The University of Michigan at Ann Arbor, which is only 45 minutes from Detroit, is a public higher learning institution that was founded in 1817. The University of Michigan is considered to be one of the best colleges in the country.
What are the differences in athletic administration between interscholastic and recreational sport programs? What is the importance of having a mission statement in any sport program?
It all started with an email seeking freshman male in his coaching and administration program. The 2012 graduate of UConn’s Sport Administration and coaching program, William Aloia, says this future success as the Associate Athletic Director for The College of St. Rose started out by almost” falling into his lap”. The New Jersey native began his undergraduate experience with two Division-I parents, and like an abundance of people he knew that working in sport was something he wanted to do. Previously a part of the Kinesiology department under the late Joe Marrone, Will jumped on the opportunity posted through an email and started his freshman year as a basketball manager for the very successful UConn’s basketball program. He explains how this experience “opened his door up”. Will states; “once I started at UConn working with the women’s basketball program and being around collegiate athletics at such a high level it’s really something in itself, and unbelievable experience. I knew it was for me, I didn’t know which part for sure, but I knew this was something I wanted to do.” What Will realized very quickly realized about working in sport is that often times it is a thankless job. However, that did not stop him from finishing his undergraduate career as a four-year manager for the basketball team. The motivation for Will early in his career has been a two-dimensional illustration of success.
Overall, I would say that my career goal of becoming a high school athletic director has not changed. I very much enjoyed the tasks and environment of working in an athletic department. The only downside that I observed were the long hours due to having to be present both at all home athletic events, and in the athletic office during the school day. Other than that one downside, I think that I would really enjoy being a high school athletic director. This job would allow me to fulfill my desires of changing the lives of young athletes and promoting the importance of education.
The NCAA recognizes one of its core values as “the pursuit of excellence in both academics and athletics” (NCAA Core Values). This shows that the NCAA is looking to benefit the students at all costs. They want to include the coaching staff of universities in this core value, but much confusion has been found between the NCAA and university athletic staff. This confusion has resulted in a tension and conflict leading to a discussion on the steps of resolution that can be taken to put this core value back into sights for both coaching staff and the NCAA.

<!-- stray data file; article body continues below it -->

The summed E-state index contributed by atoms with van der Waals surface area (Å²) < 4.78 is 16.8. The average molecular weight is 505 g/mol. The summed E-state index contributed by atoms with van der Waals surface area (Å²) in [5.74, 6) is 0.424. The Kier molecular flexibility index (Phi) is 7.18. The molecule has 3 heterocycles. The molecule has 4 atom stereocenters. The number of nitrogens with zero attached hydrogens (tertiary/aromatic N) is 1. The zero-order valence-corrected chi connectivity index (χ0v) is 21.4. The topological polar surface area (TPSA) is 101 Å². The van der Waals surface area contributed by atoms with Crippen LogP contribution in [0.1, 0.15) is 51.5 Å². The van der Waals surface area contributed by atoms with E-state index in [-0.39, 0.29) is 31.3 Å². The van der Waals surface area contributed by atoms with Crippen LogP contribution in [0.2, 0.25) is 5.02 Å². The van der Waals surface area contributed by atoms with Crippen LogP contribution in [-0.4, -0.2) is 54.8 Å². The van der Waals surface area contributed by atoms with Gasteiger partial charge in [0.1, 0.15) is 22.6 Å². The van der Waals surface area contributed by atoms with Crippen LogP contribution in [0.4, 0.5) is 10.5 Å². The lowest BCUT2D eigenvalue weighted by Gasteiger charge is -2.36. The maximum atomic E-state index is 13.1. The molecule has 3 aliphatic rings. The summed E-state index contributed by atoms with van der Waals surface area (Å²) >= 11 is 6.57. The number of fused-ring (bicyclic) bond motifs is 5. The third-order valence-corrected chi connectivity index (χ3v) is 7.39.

I learned that in order to discuss anything with the NCAA, athletic programs must first go through the UAA. Although I did not get to interview an athletic director, Alesha performs similar tasks that an athletic director would. It is similar in the sense that Alesha directs a volleyball program, rather than multiple programs. One of the first questions I asked Alesha was, “What was the most surprising part of this job?” She then responded with, “the most surprising thing is the fact that I am in connection with a bunch of different people.” She then further went on stating, “when they say I am the coordinator, I really am.” Alesha said that she meets monthly with compliance, the university business office, and equipment companies to discuss different factors throughout the program. The hard work that Alesha does is what makes Florida Gator volleyball possible. Alesha’s job really intrigues me because my ultimate goal in life is to help other people, especially those in
You are the athletic director of a budding high school. Currently there is a six and a half foot junior with incredible athletic ability, earning national recognition. Weekly you are receiving phone calls from newspaper and television reporters, as well as fielding questions from college coaches and community sponsors. You see the potential in this student, and it leads to recognition, acclaim, and possibly future financial gain. There is, however, one small problem; the student-athlete is currently failing three of six classes for the semester. As it stands, if the school year finishes without change in the grades, your future of fame and fortune will be ineligible for the senior season.